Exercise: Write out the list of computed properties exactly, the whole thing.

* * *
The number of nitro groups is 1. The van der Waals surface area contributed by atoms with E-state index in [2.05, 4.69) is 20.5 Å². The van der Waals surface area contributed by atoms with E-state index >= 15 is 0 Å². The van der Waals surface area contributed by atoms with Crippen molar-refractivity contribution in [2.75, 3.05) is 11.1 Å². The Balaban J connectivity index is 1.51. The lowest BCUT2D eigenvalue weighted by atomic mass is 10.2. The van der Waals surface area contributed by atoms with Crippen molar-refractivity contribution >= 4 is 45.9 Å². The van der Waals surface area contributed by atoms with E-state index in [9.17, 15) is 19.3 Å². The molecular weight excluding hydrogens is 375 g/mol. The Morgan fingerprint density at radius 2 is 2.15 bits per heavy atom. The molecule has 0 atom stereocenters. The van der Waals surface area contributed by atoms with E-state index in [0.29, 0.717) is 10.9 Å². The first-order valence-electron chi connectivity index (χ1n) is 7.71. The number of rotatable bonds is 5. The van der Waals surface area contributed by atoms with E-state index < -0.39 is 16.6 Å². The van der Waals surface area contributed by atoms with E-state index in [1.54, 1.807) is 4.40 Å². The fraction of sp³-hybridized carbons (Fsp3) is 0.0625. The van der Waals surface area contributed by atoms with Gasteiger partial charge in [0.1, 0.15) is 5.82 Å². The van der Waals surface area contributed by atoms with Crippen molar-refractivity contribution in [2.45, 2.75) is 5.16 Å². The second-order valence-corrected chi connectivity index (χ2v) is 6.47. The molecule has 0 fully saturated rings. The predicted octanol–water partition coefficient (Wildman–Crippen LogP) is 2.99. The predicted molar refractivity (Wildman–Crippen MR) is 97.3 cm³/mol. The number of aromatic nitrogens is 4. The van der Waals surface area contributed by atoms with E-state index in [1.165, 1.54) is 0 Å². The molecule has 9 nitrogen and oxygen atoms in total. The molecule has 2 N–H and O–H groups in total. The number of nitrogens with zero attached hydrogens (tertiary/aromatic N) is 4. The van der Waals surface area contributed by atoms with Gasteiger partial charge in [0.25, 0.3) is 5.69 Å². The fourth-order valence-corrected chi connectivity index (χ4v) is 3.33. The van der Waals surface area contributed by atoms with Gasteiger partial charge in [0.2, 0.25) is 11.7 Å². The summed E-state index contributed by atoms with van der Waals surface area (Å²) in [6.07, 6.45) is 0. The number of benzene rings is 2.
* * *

The number of nitro groups is 1. The van der Waals surface area contributed by atoms with E-state index in [2.05, 4.69) is 20.5 Å². The van der Waals surface area contributed by atoms with E-state index >= 15 is 0 Å². The van der Waals surface area contributed by atoms with Crippen molar-refractivity contribution in [2.75, 3.05) is 11.1 Å². The Balaban J connectivity index is 1.51. The lowest BCUT2D eigenvalue weighted by atomic mass is 10.2. The van der Waals surface area contributed by atoms with Crippen molar-refractivity contribution >= 4 is 45.9 Å². The van der Waals surface area contributed by atoms with E-state index in [9.17, 15) is 19.3 Å². The molecular weight excluding hydrogens is 375 g/mol. The Morgan fingerprint density at radius 2 is 2.15 bits per heavy atom. The molecule has 0 atom stereocenters. The van der Waals surface area contributed by atoms with E-state index in [0.29, 0.717) is 10.9 Å². The first-order valence-electron chi connectivity index (χ1n) is 7.71. The number of rotatable bonds is 5. The van der Waals surface area contributed by atoms with E-state index < -0.39 is 16.6 Å². The van der Waals surface area contributed by atoms with E-state index in [1.54, 1.807) is 4.40 Å². The fraction of sp³-hybridized carbons (Fsp3) is 0.0625. The van der Waals surface area contributed by atoms with Gasteiger partial charge in [0.1, 0.15) is 5.82 Å². The van der Waals surface area contributed by atoms with Crippen molar-refractivity contribution in [2.45, 2.75) is 5.16 Å². The second-order valence-corrected chi connectivity index (χ2v) is 6.47. The molecule has 0 fully saturated rings. The predicted octanol–water partition coefficient (Wildman–Crippen LogP) is 2.99. The predicted molar refractivity (Wildman–Crippen MR) is 97.3 cm³/mol. The number of aromatic nitrogens is 4. The van der Waals surface area contributed by atoms with E-state index in [1.165, 1.54) is 0 Å². The molecule has 9 nitrogen and oxygen atoms in total. The molecule has 2 N–H and O–H groups in total. The number of nitrogens with zero attached hydrogens (tertiary/aromatic N) is 4. The van der Waals surface area contributed by atoms with Gasteiger partial charge in [0.25, 0.3) is 5.69 Å². The fourth-order valence-corrected chi connectivity index (χ4v) is 3.33. The van der Waals surface area contributed by atoms with Gasteiger partial charge in [0.2, 0.25) is 11.7 Å². The summed E-state index contributed by atoms with van der Waals surface area (Å²) in [6.07, 6.45) is 0. The number of benzene rings is 2.